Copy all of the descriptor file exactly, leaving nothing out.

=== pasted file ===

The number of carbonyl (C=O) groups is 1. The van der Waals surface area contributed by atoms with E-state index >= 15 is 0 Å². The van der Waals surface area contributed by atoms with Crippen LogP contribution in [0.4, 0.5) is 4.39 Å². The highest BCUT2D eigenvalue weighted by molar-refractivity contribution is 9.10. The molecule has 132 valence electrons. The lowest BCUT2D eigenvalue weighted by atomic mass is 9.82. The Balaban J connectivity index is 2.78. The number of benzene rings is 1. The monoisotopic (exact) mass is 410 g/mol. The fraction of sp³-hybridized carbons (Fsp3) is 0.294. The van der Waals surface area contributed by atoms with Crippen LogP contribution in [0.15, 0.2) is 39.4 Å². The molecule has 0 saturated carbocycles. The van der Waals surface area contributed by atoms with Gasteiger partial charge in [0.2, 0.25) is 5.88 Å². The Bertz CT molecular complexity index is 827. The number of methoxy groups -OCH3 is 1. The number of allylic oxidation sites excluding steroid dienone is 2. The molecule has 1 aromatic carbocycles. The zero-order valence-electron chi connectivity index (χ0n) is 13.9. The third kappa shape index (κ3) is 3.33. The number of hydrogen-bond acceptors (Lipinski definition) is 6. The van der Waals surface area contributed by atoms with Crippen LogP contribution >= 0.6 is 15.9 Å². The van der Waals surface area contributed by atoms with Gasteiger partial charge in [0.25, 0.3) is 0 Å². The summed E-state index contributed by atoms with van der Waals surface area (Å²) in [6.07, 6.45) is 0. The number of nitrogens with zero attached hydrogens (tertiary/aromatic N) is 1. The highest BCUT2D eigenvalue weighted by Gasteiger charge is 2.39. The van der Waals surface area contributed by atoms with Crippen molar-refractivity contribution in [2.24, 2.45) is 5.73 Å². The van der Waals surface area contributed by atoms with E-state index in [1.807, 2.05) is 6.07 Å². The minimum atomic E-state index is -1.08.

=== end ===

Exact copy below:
The number of carbonyl (C=O) groups is 1. The van der Waals surface area contributed by atoms with E-state index >= 15 is 0 Å². The van der Waals surface area contributed by atoms with Crippen LogP contribution in [0.4, 0.5) is 4.39 Å². The highest BCUT2D eigenvalue weighted by molar-refractivity contribution is 9.10. The molecule has 132 valence electrons. The lowest BCUT2D eigenvalue weighted by atomic mass is 9.82. The Balaban J connectivity index is 2.78. The number of benzene rings is 1. The monoisotopic (exact) mass is 410 g/mol. The fraction of sp³-hybridized carbons (Fsp3) is 0.294. The van der Waals surface area contributed by atoms with Crippen LogP contribution in [0.15, 0.2) is 39.4 Å². The molecule has 0 saturated carbocycles. The van der Waals surface area contributed by atoms with Gasteiger partial charge in [0.2, 0.25) is 5.88 Å². The Bertz CT molecular complexity index is 827. The number of methoxy groups -OCH3 is 1. The number of allylic oxidation sites excluding steroid dienone is 2. The molecule has 1 aromatic carbocycles. The zero-order valence-electron chi connectivity index (χ0n) is 13.9. The third kappa shape index (κ3) is 3.33. The number of hydrogen-bond acceptors (Lipinski definition) is 6. The van der Waals surface area contributed by atoms with Crippen LogP contribution >= 0.6 is 15.9 Å². The van der Waals surface area contributed by atoms with Gasteiger partial charge in [0.25, 0.3) is 0 Å². The summed E-state index contributed by atoms with van der Waals surface area (Å²) in [6.07, 6.45) is 0. The number of nitrogens with zero attached hydrogens (tertiary/aromatic N) is 1. The highest BCUT2D eigenvalue weighted by Gasteiger charge is 2.39. The van der Waals surface area contributed by atoms with Crippen molar-refractivity contribution in [2.24, 2.45) is 5.73 Å². The van der Waals surface area contributed by atoms with E-state index in [1.807, 2.05) is 6.07 Å². The minimum atomic E-state index is -1.08.